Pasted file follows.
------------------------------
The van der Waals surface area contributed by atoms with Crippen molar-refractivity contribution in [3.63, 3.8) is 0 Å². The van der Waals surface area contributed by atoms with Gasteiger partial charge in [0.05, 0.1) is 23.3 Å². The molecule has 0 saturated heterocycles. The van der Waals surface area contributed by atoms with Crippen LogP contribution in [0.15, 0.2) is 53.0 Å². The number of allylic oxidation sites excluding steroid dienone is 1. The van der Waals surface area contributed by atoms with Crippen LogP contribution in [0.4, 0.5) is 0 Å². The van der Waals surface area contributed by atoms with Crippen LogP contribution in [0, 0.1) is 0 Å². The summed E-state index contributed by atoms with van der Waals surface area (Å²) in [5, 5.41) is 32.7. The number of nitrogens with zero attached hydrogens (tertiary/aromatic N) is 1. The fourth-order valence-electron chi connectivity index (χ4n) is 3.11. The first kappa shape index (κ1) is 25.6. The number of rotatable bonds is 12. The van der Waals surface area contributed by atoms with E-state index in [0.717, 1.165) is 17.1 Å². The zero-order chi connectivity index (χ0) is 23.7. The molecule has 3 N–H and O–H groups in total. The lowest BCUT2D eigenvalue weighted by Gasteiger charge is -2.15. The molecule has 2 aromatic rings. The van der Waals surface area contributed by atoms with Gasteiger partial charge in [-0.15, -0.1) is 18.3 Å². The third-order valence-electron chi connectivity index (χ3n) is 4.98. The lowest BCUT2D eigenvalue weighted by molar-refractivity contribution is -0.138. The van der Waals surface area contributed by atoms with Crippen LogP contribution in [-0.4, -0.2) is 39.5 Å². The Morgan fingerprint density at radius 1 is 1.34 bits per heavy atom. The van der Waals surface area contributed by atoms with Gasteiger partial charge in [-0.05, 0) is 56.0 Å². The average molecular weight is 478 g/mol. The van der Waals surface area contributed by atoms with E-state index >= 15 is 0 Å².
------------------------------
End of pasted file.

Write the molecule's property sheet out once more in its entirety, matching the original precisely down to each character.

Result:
The van der Waals surface area contributed by atoms with Crippen molar-refractivity contribution in [3.63, 3.8) is 0 Å². The van der Waals surface area contributed by atoms with Gasteiger partial charge in [0.05, 0.1) is 23.3 Å². The molecule has 0 saturated heterocycles. The van der Waals surface area contributed by atoms with Crippen LogP contribution in [0.15, 0.2) is 53.0 Å². The number of allylic oxidation sites excluding steroid dienone is 1. The van der Waals surface area contributed by atoms with Crippen LogP contribution in [0.4, 0.5) is 0 Å². The van der Waals surface area contributed by atoms with Crippen LogP contribution in [0, 0.1) is 0 Å². The summed E-state index contributed by atoms with van der Waals surface area (Å²) in [5, 5.41) is 32.7. The number of nitrogens with zero attached hydrogens (tertiary/aromatic N) is 1. The fourth-order valence-electron chi connectivity index (χ4n) is 3.11. The first kappa shape index (κ1) is 25.6. The number of rotatable bonds is 12. The van der Waals surface area contributed by atoms with E-state index in [0.717, 1.165) is 17.1 Å². The zero-order chi connectivity index (χ0) is 23.7. The molecule has 3 N–H and O–H groups in total. The lowest BCUT2D eigenvalue weighted by Gasteiger charge is -2.15. The molecule has 2 aromatic rings. The van der Waals surface area contributed by atoms with Gasteiger partial charge in [-0.15, -0.1) is 18.3 Å². The third-order valence-electron chi connectivity index (χ3n) is 4.98. The lowest BCUT2D eigenvalue weighted by molar-refractivity contribution is -0.138. The van der Waals surface area contributed by atoms with Crippen LogP contribution in [-0.4, -0.2) is 39.5 Å². The Morgan fingerprint density at radius 1 is 1.34 bits per heavy atom. The van der Waals surface area contributed by atoms with Gasteiger partial charge in [-0.05, 0) is 56.0 Å². The average molecular weight is 478 g/mol. The van der Waals surface area contributed by atoms with E-state index >= 15 is 0 Å².